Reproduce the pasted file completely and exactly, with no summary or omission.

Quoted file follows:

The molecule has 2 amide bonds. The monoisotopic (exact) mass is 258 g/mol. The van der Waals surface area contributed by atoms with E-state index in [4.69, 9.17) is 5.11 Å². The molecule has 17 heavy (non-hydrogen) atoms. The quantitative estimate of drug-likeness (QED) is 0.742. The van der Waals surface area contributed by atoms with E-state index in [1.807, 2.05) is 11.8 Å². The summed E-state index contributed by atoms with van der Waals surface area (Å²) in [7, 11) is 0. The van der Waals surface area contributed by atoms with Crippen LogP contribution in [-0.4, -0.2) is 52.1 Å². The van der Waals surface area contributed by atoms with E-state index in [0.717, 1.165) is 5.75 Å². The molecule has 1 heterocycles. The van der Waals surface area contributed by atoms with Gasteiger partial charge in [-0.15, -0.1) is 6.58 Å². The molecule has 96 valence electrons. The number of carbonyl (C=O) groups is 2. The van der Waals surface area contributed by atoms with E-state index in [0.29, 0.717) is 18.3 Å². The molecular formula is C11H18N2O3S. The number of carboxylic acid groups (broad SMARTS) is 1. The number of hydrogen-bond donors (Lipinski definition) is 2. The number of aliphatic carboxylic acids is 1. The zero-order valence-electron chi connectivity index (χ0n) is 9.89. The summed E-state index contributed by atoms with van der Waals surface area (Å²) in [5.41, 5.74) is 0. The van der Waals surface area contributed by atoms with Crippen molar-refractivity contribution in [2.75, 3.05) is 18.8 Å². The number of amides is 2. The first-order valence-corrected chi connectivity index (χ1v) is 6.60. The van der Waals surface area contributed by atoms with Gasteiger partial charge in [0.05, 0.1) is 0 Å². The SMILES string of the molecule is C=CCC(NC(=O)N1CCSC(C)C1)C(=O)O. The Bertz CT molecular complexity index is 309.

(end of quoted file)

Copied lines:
The molecule has 2 amide bonds. The monoisotopic (exact) mass is 258 g/mol. The van der Waals surface area contributed by atoms with E-state index in [4.69, 9.17) is 5.11 Å². The molecule has 17 heavy (non-hydrogen) atoms. The quantitative estimate of drug-likeness (QED) is 0.742. The van der Waals surface area contributed by atoms with E-state index in [1.807, 2.05) is 11.8 Å². The summed E-state index contributed by atoms with van der Waals surface area (Å²) in [7, 11) is 0. The van der Waals surface area contributed by atoms with Crippen LogP contribution in [-0.4, -0.2) is 52.1 Å². The van der Waals surface area contributed by atoms with E-state index in [0.717, 1.165) is 5.75 Å². The molecule has 1 heterocycles. The van der Waals surface area contributed by atoms with Gasteiger partial charge in [-0.15, -0.1) is 6.58 Å². The molecule has 96 valence electrons. The number of carbonyl (C=O) groups is 2. The van der Waals surface area contributed by atoms with E-state index in [0.29, 0.717) is 18.3 Å². The molecular formula is C11H18N2O3S. The number of carboxylic acid groups (broad SMARTS) is 1. The number of hydrogen-bond donors (Lipinski definition) is 2. The number of aliphatic carboxylic acids is 1. The zero-order valence-electron chi connectivity index (χ0n) is 9.89. The summed E-state index contributed by atoms with van der Waals surface area (Å²) in [5.41, 5.74) is 0. The van der Waals surface area contributed by atoms with Crippen molar-refractivity contribution in [2.75, 3.05) is 18.8 Å². The number of amides is 2. The first-order valence-corrected chi connectivity index (χ1v) is 6.60. The van der Waals surface area contributed by atoms with Gasteiger partial charge in [0.05, 0.1) is 0 Å². The SMILES string of the molecule is C=CCC(NC(=O)N1CCSC(C)C1)C(=O)O. The Bertz CT molecular complexity index is 309.